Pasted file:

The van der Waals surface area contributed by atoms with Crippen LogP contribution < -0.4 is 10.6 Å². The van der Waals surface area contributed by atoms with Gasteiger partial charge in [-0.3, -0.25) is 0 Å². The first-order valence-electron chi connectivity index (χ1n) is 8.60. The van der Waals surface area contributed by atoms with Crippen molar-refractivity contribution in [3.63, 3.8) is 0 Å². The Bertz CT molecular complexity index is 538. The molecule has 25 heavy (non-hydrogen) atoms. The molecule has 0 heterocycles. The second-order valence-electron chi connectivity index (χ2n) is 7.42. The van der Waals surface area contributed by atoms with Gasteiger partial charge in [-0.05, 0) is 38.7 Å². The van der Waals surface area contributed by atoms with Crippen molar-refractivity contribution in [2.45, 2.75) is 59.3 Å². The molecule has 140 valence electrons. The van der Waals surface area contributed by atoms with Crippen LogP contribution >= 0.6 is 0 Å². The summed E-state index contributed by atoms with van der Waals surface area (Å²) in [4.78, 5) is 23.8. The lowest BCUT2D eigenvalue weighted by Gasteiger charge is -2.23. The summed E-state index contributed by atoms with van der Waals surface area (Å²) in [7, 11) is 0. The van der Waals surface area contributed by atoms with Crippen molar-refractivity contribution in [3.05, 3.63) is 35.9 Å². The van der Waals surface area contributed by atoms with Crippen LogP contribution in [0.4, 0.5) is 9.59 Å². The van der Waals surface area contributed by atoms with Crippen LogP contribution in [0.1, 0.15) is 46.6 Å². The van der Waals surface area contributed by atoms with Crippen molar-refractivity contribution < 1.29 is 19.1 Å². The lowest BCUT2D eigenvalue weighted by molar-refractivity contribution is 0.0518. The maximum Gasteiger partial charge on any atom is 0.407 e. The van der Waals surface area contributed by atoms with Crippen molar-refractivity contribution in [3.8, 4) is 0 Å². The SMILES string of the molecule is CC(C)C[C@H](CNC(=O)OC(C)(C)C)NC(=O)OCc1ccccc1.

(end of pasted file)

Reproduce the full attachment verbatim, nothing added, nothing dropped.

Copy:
The van der Waals surface area contributed by atoms with Crippen LogP contribution < -0.4 is 10.6 Å². The van der Waals surface area contributed by atoms with Gasteiger partial charge in [-0.3, -0.25) is 0 Å². The first-order valence-electron chi connectivity index (χ1n) is 8.60. The van der Waals surface area contributed by atoms with Crippen molar-refractivity contribution in [3.63, 3.8) is 0 Å². The Bertz CT molecular complexity index is 538. The molecule has 25 heavy (non-hydrogen) atoms. The molecule has 0 heterocycles. The second-order valence-electron chi connectivity index (χ2n) is 7.42. The van der Waals surface area contributed by atoms with Gasteiger partial charge in [-0.05, 0) is 38.7 Å². The van der Waals surface area contributed by atoms with Crippen molar-refractivity contribution in [2.45, 2.75) is 59.3 Å². The molecule has 140 valence electrons. The van der Waals surface area contributed by atoms with Crippen LogP contribution >= 0.6 is 0 Å². The summed E-state index contributed by atoms with van der Waals surface area (Å²) in [4.78, 5) is 23.8. The lowest BCUT2D eigenvalue weighted by Gasteiger charge is -2.23. The summed E-state index contributed by atoms with van der Waals surface area (Å²) in [7, 11) is 0. The van der Waals surface area contributed by atoms with Crippen molar-refractivity contribution in [3.05, 3.63) is 35.9 Å². The van der Waals surface area contributed by atoms with Crippen LogP contribution in [0.4, 0.5) is 9.59 Å². The van der Waals surface area contributed by atoms with Crippen LogP contribution in [0.1, 0.15) is 46.6 Å². The van der Waals surface area contributed by atoms with Crippen molar-refractivity contribution < 1.29 is 19.1 Å². The lowest BCUT2D eigenvalue weighted by molar-refractivity contribution is 0.0518. The maximum Gasteiger partial charge on any atom is 0.407 e. The van der Waals surface area contributed by atoms with Crippen molar-refractivity contribution in [3.8, 4) is 0 Å². The SMILES string of the molecule is CC(C)C[C@H](CNC(=O)OC(C)(C)C)NC(=O)OCc1ccccc1.